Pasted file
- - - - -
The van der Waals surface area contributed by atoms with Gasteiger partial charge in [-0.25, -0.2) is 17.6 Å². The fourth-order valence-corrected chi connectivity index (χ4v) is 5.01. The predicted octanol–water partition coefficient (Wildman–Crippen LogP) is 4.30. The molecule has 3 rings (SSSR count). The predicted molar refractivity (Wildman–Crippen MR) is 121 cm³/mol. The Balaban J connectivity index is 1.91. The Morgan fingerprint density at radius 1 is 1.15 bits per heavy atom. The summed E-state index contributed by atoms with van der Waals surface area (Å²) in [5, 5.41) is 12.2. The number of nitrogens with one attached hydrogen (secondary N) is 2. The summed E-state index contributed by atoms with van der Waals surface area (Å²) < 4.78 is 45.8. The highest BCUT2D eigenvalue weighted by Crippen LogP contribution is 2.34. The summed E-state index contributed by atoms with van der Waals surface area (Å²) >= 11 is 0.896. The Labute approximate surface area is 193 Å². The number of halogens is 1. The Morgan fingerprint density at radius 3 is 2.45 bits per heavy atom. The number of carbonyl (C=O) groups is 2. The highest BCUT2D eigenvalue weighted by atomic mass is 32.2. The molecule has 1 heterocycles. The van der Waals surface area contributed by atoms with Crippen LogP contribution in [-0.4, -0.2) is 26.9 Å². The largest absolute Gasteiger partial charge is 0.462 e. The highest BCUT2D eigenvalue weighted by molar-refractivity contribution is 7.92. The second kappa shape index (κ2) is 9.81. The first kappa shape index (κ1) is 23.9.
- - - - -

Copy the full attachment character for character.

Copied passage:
The van der Waals surface area contributed by atoms with Gasteiger partial charge in [-0.25, -0.2) is 17.6 Å². The fourth-order valence-corrected chi connectivity index (χ4v) is 5.01. The predicted octanol–water partition coefficient (Wildman–Crippen LogP) is 4.30. The molecule has 3 rings (SSSR count). The predicted molar refractivity (Wildman–Crippen MR) is 121 cm³/mol. The Balaban J connectivity index is 1.91. The Morgan fingerprint density at radius 1 is 1.15 bits per heavy atom. The summed E-state index contributed by atoms with van der Waals surface area (Å²) in [5, 5.41) is 12.2. The number of nitrogens with one attached hydrogen (secondary N) is 2. The summed E-state index contributed by atoms with van der Waals surface area (Å²) < 4.78 is 45.8. The highest BCUT2D eigenvalue weighted by Crippen LogP contribution is 2.34. The summed E-state index contributed by atoms with van der Waals surface area (Å²) >= 11 is 0.896. The Labute approximate surface area is 193 Å². The number of halogens is 1. The Morgan fingerprint density at radius 3 is 2.45 bits per heavy atom. The number of carbonyl (C=O) groups is 2. The highest BCUT2D eigenvalue weighted by atomic mass is 32.2. The molecule has 1 heterocycles. The van der Waals surface area contributed by atoms with Crippen LogP contribution in [-0.4, -0.2) is 26.9 Å². The largest absolute Gasteiger partial charge is 0.462 e. The highest BCUT2D eigenvalue weighted by molar-refractivity contribution is 7.92. The second kappa shape index (κ2) is 9.81. The first kappa shape index (κ1) is 23.9.